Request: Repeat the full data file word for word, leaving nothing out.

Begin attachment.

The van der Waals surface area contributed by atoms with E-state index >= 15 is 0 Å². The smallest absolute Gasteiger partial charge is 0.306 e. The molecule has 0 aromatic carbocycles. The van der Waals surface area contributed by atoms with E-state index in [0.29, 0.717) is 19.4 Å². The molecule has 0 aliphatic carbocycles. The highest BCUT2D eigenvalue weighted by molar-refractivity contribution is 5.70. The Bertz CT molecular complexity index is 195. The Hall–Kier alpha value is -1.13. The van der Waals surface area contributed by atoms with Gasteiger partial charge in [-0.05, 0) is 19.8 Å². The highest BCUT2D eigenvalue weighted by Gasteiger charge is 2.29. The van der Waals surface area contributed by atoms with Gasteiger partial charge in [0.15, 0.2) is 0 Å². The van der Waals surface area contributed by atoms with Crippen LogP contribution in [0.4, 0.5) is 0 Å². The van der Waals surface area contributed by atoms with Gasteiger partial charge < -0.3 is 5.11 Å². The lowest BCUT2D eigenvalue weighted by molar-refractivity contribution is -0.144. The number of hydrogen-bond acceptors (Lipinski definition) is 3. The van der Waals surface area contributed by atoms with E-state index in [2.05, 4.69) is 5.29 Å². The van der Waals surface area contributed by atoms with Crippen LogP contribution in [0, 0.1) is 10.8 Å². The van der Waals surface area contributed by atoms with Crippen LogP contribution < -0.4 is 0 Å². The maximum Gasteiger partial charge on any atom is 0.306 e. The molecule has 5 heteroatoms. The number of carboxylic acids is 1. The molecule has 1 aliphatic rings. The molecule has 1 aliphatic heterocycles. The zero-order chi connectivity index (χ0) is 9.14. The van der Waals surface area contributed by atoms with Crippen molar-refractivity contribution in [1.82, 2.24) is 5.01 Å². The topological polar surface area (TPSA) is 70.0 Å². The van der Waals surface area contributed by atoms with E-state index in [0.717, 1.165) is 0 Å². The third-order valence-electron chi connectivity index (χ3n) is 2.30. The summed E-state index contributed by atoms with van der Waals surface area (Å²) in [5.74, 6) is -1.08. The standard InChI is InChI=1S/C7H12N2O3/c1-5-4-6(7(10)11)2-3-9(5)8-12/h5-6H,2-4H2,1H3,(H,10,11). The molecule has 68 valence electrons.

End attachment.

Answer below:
The van der Waals surface area contributed by atoms with E-state index >= 15 is 0 Å². The smallest absolute Gasteiger partial charge is 0.306 e. The molecule has 0 aromatic carbocycles. The van der Waals surface area contributed by atoms with E-state index in [0.29, 0.717) is 19.4 Å². The molecule has 0 aliphatic carbocycles. The highest BCUT2D eigenvalue weighted by molar-refractivity contribution is 5.70. The Bertz CT molecular complexity index is 195. The Hall–Kier alpha value is -1.13. The van der Waals surface area contributed by atoms with Gasteiger partial charge in [-0.05, 0) is 19.8 Å². The highest BCUT2D eigenvalue weighted by Gasteiger charge is 2.29. The van der Waals surface area contributed by atoms with Gasteiger partial charge in [0.15, 0.2) is 0 Å². The van der Waals surface area contributed by atoms with Crippen LogP contribution in [0.4, 0.5) is 0 Å². The van der Waals surface area contributed by atoms with Gasteiger partial charge < -0.3 is 5.11 Å². The lowest BCUT2D eigenvalue weighted by molar-refractivity contribution is -0.144. The number of hydrogen-bond acceptors (Lipinski definition) is 3. The van der Waals surface area contributed by atoms with E-state index in [2.05, 4.69) is 5.29 Å². The van der Waals surface area contributed by atoms with Crippen LogP contribution in [0, 0.1) is 10.8 Å². The van der Waals surface area contributed by atoms with Crippen LogP contribution < -0.4 is 0 Å². The maximum Gasteiger partial charge on any atom is 0.306 e. The molecule has 5 heteroatoms. The number of carboxylic acids is 1. The molecule has 1 aliphatic rings. The molecule has 1 aliphatic heterocycles. The zero-order chi connectivity index (χ0) is 9.14. The van der Waals surface area contributed by atoms with Crippen molar-refractivity contribution in [1.82, 2.24) is 5.01 Å². The topological polar surface area (TPSA) is 70.0 Å². The van der Waals surface area contributed by atoms with E-state index in [0.717, 1.165) is 0 Å². The third-order valence-electron chi connectivity index (χ3n) is 2.30. The summed E-state index contributed by atoms with van der Waals surface area (Å²) in [5.74, 6) is -1.08. The standard InChI is InChI=1S/C7H12N2O3/c1-5-4-6(7(10)11)2-3-9(5)8-12/h5-6H,2-4H2,1H3,(H,10,11). The molecule has 68 valence electrons.